Liquid contamination control in semiconductor manufacturing: a deep dive

Published: 13-Nov-2023

Semiconductor manufacturing is a highly intricate process, comprising numerous steps and stages, with each one presenting the potential for contamination

Contamination in this context can be particularly costly, leading to yield losses and time wastage. To address these challenges, Real-Time Monitoring Systems offer a powerful solution, providing immediate detection and enabling rapid mitigation in potential yield losses. In this blog post, we will delve into the role of liquid contamination in semiconductor manufacturing and explore how Real-Time Monitoring Systems can effectively manage this crucial aspect of production.                                                                               

Did you know that water is one of the most critical process tools in semiconductor wafer fabrications processes?

By the late 2010s and early 2020s, leading-edge fabs use between 2,000 to 3,000 litres of Ultra Pure Water (UPW) per 300mm wafer.

The Complex Process of Semiconductor Manufacturing

A typical semiconductor manufacturing facility, often referred to as a wafer fab, is where integrated circuits (ICs) are created. This process involves a myriad of steps, and it is essential that the products remain free from contamination. Unmonitored contamination can significantly impact product yield and quality.

Semiconductor manufacturing involves the creation of multiple copies of an integrated circuit on a single silicon wafer. This process includes the formation of numerous patterned layers both on and within the substrate, ultimately resulting in a fully functional integrated circuit. Throughout this complex process, control of contamination is paramount, specifically focusing on particulate contamination.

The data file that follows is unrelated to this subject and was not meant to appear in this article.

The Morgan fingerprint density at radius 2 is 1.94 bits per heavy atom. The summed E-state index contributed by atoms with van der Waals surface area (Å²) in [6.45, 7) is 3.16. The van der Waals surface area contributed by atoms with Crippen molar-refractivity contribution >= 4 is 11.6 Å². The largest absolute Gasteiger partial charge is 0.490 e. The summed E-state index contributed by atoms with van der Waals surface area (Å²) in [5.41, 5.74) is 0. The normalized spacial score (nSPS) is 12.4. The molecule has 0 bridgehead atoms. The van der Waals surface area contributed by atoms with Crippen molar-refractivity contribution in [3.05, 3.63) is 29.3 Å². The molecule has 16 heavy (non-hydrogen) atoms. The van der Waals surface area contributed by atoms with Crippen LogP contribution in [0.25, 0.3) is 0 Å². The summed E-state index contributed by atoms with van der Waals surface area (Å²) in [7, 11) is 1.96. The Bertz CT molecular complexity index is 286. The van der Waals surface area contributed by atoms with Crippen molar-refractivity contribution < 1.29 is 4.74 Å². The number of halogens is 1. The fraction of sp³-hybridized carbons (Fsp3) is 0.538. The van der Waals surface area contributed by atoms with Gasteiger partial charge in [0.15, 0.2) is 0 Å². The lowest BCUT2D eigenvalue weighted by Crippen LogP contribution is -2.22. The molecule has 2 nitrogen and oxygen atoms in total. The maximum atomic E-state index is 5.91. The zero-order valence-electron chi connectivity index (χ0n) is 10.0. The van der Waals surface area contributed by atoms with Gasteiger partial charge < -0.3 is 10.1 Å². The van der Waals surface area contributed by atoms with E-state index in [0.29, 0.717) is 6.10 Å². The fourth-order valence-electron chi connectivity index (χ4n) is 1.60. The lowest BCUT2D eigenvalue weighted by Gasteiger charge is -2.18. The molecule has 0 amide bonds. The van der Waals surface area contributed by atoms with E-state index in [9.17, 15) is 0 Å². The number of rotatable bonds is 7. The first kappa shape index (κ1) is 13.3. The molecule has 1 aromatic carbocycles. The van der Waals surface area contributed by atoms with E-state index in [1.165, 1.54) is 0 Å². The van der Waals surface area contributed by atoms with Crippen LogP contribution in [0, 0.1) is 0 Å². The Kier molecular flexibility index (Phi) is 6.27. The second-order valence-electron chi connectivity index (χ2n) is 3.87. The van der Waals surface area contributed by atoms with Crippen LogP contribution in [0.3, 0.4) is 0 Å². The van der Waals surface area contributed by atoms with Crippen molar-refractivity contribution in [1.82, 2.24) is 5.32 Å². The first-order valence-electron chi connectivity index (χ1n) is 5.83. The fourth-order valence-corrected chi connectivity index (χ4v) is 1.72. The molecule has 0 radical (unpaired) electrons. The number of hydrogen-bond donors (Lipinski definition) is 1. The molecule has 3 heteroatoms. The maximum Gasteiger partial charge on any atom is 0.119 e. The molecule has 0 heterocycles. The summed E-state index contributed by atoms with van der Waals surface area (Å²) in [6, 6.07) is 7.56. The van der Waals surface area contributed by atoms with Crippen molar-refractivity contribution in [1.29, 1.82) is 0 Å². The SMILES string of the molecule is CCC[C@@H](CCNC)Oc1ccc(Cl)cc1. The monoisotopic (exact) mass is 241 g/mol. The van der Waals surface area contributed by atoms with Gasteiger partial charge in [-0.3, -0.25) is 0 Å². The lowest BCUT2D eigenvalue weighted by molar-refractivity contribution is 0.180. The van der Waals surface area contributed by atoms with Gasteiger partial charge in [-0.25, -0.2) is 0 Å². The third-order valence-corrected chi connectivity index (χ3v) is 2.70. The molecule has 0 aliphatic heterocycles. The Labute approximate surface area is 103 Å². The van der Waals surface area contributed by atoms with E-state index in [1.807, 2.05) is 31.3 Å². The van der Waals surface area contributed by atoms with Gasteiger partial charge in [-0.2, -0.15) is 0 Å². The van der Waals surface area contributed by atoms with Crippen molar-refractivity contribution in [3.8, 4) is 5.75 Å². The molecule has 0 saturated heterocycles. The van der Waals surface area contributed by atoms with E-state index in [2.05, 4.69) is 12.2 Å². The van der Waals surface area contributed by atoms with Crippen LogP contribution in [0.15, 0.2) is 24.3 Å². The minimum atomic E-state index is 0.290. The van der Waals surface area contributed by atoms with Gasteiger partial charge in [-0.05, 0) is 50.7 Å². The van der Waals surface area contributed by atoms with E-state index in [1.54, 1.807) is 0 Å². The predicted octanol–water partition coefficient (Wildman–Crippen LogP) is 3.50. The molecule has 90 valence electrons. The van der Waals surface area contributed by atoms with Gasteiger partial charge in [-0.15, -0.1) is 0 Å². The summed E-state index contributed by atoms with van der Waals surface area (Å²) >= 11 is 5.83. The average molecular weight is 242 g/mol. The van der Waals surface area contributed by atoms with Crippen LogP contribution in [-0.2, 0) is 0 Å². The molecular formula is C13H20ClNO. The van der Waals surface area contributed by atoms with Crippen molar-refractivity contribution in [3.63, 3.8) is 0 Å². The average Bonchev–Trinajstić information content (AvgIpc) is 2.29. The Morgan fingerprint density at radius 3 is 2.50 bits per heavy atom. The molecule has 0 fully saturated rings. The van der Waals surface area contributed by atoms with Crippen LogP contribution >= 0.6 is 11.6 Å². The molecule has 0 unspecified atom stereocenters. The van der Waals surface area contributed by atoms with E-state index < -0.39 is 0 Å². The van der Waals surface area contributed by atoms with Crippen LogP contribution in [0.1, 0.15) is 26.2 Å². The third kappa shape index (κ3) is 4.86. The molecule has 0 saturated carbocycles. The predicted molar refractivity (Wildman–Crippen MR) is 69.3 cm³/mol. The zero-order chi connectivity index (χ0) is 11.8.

The First Step: Wafer Production

The journey of semiconductor manufacturing begins with the production of silicon wafers. These wafers are thin, round slices of semiconductor material, primarily silicon, and serve as the foundation for integrated circuits. The process begins with purified polycrystalline silicon, which is heated to a molten liquid state. A small solid silicon seed is introduced into the molten liquid, and as it is gradually pulled from the melt, a single crystal ingot forms. This crystal ingot is then further processed to create uniform-diameter wafers.

Wafer Fabrication: A Cleanroom Journey

The heart of semiconductor manufacturing lies in the wafer fabrication facility, where the actual integrated circuit is formed on and within the wafer. The fabrication process takes place within a cleanroom environment and involves a series of key steps:

1. Thermal Oxidation or Deposition

In this step, wafers are pre-cleaned using high-purity, low-particulate chemicals. This cleaning process is essential to ensure high-yield products. The silicon wafers are exposed to ultrapure oxygen in diffusion furnaces, forming a uniform silicon dioxide film on the wafer’s surface.

2. Masking (Photolithography)

Masking is a critical step in semiconductor manufacturing, protecting one area of the wafer while work is performed on another. A light-sensitive film, known as photoresist, is applied to the wafer’s surface. A photo aligner aligns the wafer with a mask and projects intense light through it, exposing the photoresist with the desired pattern. Precise alignment is crucial for this process.

3. Etching

The etching process involves the removal of areas not protected by the hardened photoresist. Chemical solutions or plasma are used to etch away the exposed portions. Careful inspection follows to ensure correct image transfer from the mask to the top layer.

4. Doping

Doping introduces atoms with either one electron less or one electron more than silicon, altering the silicon’s electrical characteristics. These regions are labeled P-type or N-type based on their conducting properties.